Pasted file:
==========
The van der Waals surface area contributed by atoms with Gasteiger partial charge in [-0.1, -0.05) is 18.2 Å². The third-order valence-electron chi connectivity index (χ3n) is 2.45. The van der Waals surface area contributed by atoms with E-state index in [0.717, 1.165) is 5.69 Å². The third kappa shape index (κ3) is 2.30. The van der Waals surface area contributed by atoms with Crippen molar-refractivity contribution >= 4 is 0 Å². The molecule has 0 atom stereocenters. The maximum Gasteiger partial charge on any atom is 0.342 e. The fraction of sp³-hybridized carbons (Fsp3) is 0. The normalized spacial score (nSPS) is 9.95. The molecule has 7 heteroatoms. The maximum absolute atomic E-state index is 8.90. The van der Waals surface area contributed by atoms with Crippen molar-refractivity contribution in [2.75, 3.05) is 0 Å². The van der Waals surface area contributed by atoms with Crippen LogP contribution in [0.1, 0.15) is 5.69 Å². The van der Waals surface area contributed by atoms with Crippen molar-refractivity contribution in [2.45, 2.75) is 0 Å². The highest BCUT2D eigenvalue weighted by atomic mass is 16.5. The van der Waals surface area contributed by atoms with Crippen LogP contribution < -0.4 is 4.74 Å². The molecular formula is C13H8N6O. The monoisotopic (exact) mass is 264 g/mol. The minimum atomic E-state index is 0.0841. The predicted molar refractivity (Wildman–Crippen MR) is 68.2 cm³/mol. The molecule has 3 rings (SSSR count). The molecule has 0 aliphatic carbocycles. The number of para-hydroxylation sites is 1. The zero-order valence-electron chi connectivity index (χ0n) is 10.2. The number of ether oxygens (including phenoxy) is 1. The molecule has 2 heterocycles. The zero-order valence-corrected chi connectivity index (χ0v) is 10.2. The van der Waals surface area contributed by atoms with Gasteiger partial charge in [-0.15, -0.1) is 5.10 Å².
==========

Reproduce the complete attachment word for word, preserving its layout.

The van der Waals surface area contributed by atoms with Gasteiger partial charge in [-0.1, -0.05) is 18.2 Å². The third-order valence-electron chi connectivity index (χ3n) is 2.45. The van der Waals surface area contributed by atoms with E-state index in [0.717, 1.165) is 5.69 Å². The third kappa shape index (κ3) is 2.30. The van der Waals surface area contributed by atoms with Crippen molar-refractivity contribution >= 4 is 0 Å². The molecule has 0 atom stereocenters. The maximum Gasteiger partial charge on any atom is 0.342 e. The fraction of sp³-hybridized carbons (Fsp3) is 0. The normalized spacial score (nSPS) is 9.95. The molecule has 7 heteroatoms. The maximum absolute atomic E-state index is 8.90. The van der Waals surface area contributed by atoms with Crippen molar-refractivity contribution in [2.75, 3.05) is 0 Å². The van der Waals surface area contributed by atoms with Crippen LogP contribution in [0.1, 0.15) is 5.69 Å². The van der Waals surface area contributed by atoms with Crippen molar-refractivity contribution in [2.45, 2.75) is 0 Å². The highest BCUT2D eigenvalue weighted by atomic mass is 16.5. The van der Waals surface area contributed by atoms with Crippen LogP contribution < -0.4 is 4.74 Å². The molecular formula is C13H8N6O. The monoisotopic (exact) mass is 264 g/mol. The minimum atomic E-state index is 0.0841. The predicted molar refractivity (Wildman–Crippen MR) is 68.2 cm³/mol. The molecule has 3 rings (SSSR count). The molecule has 0 aliphatic carbocycles. The number of para-hydroxylation sites is 1. The zero-order valence-electron chi connectivity index (χ0n) is 10.2. The number of ether oxygens (including phenoxy) is 1. The molecule has 2 heterocycles. The zero-order valence-corrected chi connectivity index (χ0v) is 10.2. The van der Waals surface area contributed by atoms with Gasteiger partial charge in [-0.15, -0.1) is 5.10 Å².